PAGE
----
Every day brings another headline about a major IT security breach that leaked the personal information of thousands or millions of users. This should give every business pause and make them want to check the security posture of their applications. But how do you even start? Such examination can be especially tricky if your applications are running in the cloud. When the applications were running in your datacenter, you knew what the security risks were and how to protect your customers’ data. But when it comes to the cloud, how should your approach change? Are there cloud tools and tactics available that weren’t available in your on-premises environment?
Fortunately, the fundamental approach to cloud security is not altogether different from your on-premises datacenter. In some regards, things are actually simpler. Your public cloud provider is responsible for the physical security of their datacenter and for the security of the services they provide. But that doesn’t mean you’re off the hook! There exists a line of demarcation, beyond which you become the responsible party. For this reason, AWS calls it the Shared Responsibility Model. This post explains what you can do to make your environment and applications more secure in a public cloud setting.
Cloud Security Design Principles
Let’s say you run a retail store chain called Echidna Electronics and recently migrated your e-commerce system, Wallaby, to AWS. It’s composed of a web front-end, an application middle tier, a NoSQL database layer, and a traditional relational database layer. The web front-end and application middle tier are using EC2, with Redis providing a caching layer for customer data. The NoSQL layer is using DynamoDB, and the relational database is using MySQL on RDS. Your job is to ensure the application is secure. Where do you even get started? Time to check out the security design principles!
- Implement a strong identity foundation – Using a central source for authorization will lower the management overhead of Wallaby. And you don’t want to give developers or Help desk the keys to the castle, so be sure to give them the fewest privileges they need to do their job.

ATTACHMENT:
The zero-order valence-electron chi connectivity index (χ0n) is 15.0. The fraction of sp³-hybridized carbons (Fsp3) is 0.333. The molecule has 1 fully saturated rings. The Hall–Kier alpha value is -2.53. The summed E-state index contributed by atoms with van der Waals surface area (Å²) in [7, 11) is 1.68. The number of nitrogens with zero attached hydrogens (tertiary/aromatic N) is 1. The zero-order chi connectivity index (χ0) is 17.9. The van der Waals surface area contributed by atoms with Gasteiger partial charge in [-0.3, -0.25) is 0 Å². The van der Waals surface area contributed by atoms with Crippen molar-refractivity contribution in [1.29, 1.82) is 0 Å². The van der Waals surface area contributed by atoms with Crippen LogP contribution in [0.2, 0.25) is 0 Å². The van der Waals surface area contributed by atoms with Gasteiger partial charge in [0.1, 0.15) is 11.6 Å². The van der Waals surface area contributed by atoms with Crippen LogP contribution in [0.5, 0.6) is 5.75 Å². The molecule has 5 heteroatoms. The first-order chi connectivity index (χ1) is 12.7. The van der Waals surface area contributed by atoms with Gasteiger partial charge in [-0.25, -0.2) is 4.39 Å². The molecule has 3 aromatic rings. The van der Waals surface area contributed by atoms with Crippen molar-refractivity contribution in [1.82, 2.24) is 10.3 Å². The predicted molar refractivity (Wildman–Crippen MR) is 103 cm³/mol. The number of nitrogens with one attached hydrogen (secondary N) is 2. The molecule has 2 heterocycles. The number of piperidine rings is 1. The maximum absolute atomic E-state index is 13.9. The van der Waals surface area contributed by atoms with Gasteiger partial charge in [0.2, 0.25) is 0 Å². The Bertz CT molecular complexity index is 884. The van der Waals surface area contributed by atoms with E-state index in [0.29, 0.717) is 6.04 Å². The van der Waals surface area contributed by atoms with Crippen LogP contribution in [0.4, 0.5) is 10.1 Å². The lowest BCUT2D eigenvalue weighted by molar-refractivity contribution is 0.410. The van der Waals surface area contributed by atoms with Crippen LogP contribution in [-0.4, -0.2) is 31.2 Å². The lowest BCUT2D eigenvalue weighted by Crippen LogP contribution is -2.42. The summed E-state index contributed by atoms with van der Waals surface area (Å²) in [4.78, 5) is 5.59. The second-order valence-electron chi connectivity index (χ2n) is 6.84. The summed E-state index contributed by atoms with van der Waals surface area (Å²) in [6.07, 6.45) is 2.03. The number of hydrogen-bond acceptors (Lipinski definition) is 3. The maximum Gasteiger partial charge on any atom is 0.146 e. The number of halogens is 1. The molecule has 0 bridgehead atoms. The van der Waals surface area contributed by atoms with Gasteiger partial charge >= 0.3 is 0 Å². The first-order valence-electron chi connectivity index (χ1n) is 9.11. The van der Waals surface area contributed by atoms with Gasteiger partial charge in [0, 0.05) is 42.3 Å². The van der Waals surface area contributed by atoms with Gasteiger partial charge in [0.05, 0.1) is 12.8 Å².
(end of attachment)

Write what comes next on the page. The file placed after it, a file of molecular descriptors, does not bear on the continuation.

- Enable traceability – “Logs or it didn’t happen.” Anytime someone makes a change to Wallaby, or accesses a system component, it should be logged somewhere. And these logs should be immutable and centralized. You don’t want a sneaky hacker erasing your logs to cover their tracks.
- Apply security at every layer – Your security should be like a kid in Minnesota in January, covered in layers or protection. If an attacker makes it through one layer, they should be stymied by the next layer of protection. Wallaby’s data needs to be nestled securely in its mother’s pouch, protected from the predators that roam the Outback.
- Automate your security – Humans are fallible and forgetful. Manual processes are fraught with inconsistencies and missed steps. It doesn’t matter that Tom the admin meant to remove remote access from the Wallaby web server when he was done troubleshooting, it matters whether he did it or not. By implementing automated controls, your web server stays secured and Tom keeps his job.
- Protect data all the time – ALL THE TIME. That means encrypting at rest and in transit. It means storing your encryption keys in a highly secure way. The more sensitive the data is, the more protection it needs. The Wallaby product catalog might not need to be an encrypted table in your database, but the customer profile data better be encrypted whenever possible.
- Keep people away from data – There’s no reason Jimmy from the dev team needs full access to all customer data in the database. If Jimmy doesn’t have access, then Jimmy doesn’t have to worry about his access being compromised. Automated processes in Wallaby can handle the processing of data. Let’s keep the people out of this.